An alternative theory of harm put forward in data privacy class actions is based on the allegation that the infringing third party generated revenues and profits by using private data without authorization. Generating reliable estimates of privacy value based on this theory requires distinguishing and isolating the portion of the infringer’s valuation, revenues, or profits that is directly attributable to the alleged misuse of private data. This can be a challenging exercise, as numerous factors may influence a firm’s valuation, revenues, and profits. For example, determining the value to companies involved in an alleged unauthorized use of geolocation and other private data shared with contact tracing apps would require controlling for all factors that influence these companies’ valuation, revenues, and profits.

Actual fraud costs

In data breach class actions, one of the most commonly pursued type of damages involves actual fraud costs. In the case of breach of payment card data, for instance, this often involves determining fraudulent transactions and associated amounts on exposed accounts. However, because consumers typically share the same types of data with multiple parties and because concurrent data breach incidents have become increasingly common, it can be difficult to establish causality, or a nexus between fraudulent activity and a particular data breach incident. According to a 2019 industry study, for example, there were 1,473 data breaches in the U.S. in 2019 alone, and over 164 million personally identifiable records were exposed in those breaches.[17] Similarly, a 2016 study showed that roughly 36 million U.S. adults received more than one notification of data breach between June 2014 and June 2015 alone.[18]   

Risk of future identity theft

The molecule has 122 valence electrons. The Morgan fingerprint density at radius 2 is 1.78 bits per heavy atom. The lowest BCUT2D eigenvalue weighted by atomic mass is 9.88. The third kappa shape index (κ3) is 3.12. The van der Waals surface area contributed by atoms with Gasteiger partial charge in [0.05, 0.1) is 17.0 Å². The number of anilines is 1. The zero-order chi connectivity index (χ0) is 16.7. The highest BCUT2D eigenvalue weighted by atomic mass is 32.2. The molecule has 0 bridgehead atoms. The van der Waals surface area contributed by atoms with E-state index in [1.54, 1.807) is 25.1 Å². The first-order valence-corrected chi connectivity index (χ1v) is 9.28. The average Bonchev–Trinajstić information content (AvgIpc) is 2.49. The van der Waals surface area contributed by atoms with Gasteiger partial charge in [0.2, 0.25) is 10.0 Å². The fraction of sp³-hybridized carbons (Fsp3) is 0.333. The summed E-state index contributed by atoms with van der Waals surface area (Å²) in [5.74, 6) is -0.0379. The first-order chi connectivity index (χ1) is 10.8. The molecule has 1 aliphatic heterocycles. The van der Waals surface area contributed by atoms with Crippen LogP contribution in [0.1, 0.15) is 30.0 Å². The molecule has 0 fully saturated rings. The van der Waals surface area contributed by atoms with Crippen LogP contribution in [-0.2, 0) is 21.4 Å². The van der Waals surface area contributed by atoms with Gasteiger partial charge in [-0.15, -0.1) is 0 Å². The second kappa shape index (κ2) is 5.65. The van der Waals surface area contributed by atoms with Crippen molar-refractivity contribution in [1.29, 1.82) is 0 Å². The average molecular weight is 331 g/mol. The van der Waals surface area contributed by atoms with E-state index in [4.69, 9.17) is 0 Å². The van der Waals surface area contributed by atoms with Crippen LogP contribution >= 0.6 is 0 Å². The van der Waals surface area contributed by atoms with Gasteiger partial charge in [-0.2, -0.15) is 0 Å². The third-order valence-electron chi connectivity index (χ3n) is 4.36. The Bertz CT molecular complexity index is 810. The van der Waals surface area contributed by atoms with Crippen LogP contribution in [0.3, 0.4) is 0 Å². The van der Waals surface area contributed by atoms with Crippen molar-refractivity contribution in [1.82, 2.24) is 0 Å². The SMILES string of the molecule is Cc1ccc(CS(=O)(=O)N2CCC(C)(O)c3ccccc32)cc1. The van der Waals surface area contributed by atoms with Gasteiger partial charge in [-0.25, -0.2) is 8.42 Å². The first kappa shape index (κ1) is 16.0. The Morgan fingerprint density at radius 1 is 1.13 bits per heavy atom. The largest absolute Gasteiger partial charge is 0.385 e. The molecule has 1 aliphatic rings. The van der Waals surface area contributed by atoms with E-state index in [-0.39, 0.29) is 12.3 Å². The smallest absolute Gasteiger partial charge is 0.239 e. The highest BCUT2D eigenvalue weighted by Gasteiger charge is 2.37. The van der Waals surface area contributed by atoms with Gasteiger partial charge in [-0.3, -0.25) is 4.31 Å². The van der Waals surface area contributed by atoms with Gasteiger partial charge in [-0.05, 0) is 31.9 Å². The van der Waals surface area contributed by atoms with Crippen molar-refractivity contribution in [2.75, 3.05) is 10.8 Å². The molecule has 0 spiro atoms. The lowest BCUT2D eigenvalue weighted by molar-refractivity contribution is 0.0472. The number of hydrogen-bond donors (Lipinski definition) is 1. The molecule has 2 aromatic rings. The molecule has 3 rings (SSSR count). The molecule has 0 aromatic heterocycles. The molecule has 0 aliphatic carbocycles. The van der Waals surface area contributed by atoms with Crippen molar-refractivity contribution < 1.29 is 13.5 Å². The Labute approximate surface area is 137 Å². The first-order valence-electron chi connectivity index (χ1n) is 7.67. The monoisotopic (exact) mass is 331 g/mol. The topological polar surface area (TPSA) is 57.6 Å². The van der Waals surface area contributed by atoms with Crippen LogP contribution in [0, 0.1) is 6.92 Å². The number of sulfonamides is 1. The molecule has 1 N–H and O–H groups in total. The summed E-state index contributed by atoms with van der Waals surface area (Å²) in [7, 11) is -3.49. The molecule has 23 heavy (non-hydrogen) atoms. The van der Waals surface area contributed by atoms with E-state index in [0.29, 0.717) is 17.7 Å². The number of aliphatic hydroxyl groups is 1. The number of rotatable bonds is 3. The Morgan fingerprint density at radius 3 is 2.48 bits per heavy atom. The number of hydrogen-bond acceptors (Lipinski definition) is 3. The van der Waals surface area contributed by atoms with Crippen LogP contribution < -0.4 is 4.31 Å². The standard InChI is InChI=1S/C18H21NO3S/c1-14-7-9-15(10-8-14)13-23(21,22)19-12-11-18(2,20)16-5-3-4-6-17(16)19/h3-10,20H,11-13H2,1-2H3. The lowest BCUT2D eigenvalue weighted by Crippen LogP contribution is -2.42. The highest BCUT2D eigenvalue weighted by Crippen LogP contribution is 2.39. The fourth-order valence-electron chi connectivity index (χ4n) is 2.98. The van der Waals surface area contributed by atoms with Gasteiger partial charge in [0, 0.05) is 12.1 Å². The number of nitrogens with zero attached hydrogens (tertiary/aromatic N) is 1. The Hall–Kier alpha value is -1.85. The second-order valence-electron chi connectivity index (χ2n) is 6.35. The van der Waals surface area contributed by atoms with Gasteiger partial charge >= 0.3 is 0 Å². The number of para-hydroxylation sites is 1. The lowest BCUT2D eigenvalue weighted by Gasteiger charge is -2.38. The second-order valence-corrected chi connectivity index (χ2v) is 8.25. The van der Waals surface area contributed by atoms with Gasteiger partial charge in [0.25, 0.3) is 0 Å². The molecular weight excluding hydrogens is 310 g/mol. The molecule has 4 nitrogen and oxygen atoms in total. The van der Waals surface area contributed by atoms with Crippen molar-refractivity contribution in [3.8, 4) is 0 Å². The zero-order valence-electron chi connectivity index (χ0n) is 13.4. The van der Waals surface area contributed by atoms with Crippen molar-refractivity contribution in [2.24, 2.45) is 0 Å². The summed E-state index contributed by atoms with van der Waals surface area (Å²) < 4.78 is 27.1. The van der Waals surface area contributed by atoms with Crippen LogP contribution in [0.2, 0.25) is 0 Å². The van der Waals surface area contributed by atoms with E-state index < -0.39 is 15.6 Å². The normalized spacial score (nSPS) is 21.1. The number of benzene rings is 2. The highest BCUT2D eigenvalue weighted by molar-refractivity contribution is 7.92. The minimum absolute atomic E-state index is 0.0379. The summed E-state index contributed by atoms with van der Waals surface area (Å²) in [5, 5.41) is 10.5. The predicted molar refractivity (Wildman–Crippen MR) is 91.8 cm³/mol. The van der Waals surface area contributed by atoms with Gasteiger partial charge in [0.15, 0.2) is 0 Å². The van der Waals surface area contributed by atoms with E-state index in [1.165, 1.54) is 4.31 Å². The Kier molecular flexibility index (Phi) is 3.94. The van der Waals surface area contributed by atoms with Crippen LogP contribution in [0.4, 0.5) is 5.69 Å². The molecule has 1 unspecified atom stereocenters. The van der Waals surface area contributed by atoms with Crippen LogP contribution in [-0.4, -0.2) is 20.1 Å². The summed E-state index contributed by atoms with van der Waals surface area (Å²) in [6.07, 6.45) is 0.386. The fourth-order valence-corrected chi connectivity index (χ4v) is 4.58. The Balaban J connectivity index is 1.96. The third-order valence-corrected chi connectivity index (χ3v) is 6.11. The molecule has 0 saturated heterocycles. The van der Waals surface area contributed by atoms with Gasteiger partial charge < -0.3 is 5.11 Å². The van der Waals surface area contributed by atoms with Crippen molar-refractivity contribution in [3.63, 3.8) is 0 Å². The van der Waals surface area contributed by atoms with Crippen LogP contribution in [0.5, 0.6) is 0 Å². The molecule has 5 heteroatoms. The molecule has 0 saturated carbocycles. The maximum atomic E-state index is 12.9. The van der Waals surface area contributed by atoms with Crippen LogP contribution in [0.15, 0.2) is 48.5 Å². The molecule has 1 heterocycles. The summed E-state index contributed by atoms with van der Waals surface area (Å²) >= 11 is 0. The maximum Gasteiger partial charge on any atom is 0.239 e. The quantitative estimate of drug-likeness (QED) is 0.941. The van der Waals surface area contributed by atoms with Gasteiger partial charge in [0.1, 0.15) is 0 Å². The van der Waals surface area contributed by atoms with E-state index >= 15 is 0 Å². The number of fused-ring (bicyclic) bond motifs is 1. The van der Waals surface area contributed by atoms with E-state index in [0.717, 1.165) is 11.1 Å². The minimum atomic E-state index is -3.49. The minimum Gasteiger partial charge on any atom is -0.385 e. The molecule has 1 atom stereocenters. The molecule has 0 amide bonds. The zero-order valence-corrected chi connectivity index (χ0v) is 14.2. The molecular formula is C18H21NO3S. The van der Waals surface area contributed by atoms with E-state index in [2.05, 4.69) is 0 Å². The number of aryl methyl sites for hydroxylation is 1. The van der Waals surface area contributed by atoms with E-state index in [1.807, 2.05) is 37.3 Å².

Harm arising from the risk of future identity theft is also commonly pursued in data breach class actions. This theory of harm is based on the premise that the identity theft or other negative consequences of a data breach may not occur immediately. As such, it is argued that individuals whose information was breached should be compensated for the expected “long term” impact of the data breach. Historical evidence and academic literature, however, suggest that only a small number of individuals will experience any type of identity theft as a result of a data breach incident.[19] Moreover, it is difficult to predict who will be impacted: the probability that an individual will be subject to future identity theft can vary across individuals based on prior incidence of identity theft, number of companies that have access to the data at issue, and the type of data that was compromised. Further, any methods proposed to calculate this type of damages would need to be able to isolate the incremental risk associated with the data breach for each individual in the future.

Identity theft monitoring and prevention costs

Yet another common type of damages asserted in data breach class actions is based on what consumers allegedly already paid or would likely pay for credit and identity theft monitoring and prevention services. These may include a range of services such as “credit freezes” with credit reporting agencies, identity theft insurance, and credit monitoring services.

Since not everyone would sign up for these types of services, determining which members of a proposed class incurred or would likely incur such costs is central to quantifying these damages. Survey methods soliciting self-reported measures from a sample of putative class members on the costs already incurred and the probability of signing up for credit monitoring or identity theft insurance services may be used. The validity of these methods will in part depend on the reliability of the self-reported measures and on the representativeness of the survey respondents.

Additionally, real-world data may provide insight about the rate at which affected individuals are likely to sign up for credit and identity theft monitoring and prevention services. For example, many companies in the U.S. offer free credit monitoring services to individuals whose data were potentially exposed in a data breach incident. The share of individuals who sign up for these free services, which is typically low, can be informative of the share of individuals who would ultimately sign up and pay a fee for such services.  

The views expressed in this article are solely those of the authors, who are responsible for the content, and do not necessarily represent the views of Cornerstone Research. This article was first published in Law360.

[1] Young-Rock Hong et al., “Population-Level Interest and Telehealth Capacity of US Hospitals in Response to COVID-19: Cross-Sectional Analysis of Google Search and National Hospital Survey Data,” JMIR Public Health and Surveillance 6, no. 2 (2020): e18961.

[2] Ateev Mehrotra et al., “The Impact of the COVID-19 Pandemic on Outpatient Visits: A Rebound Emerges,” The Commonwealth Fund, May 19, 2020.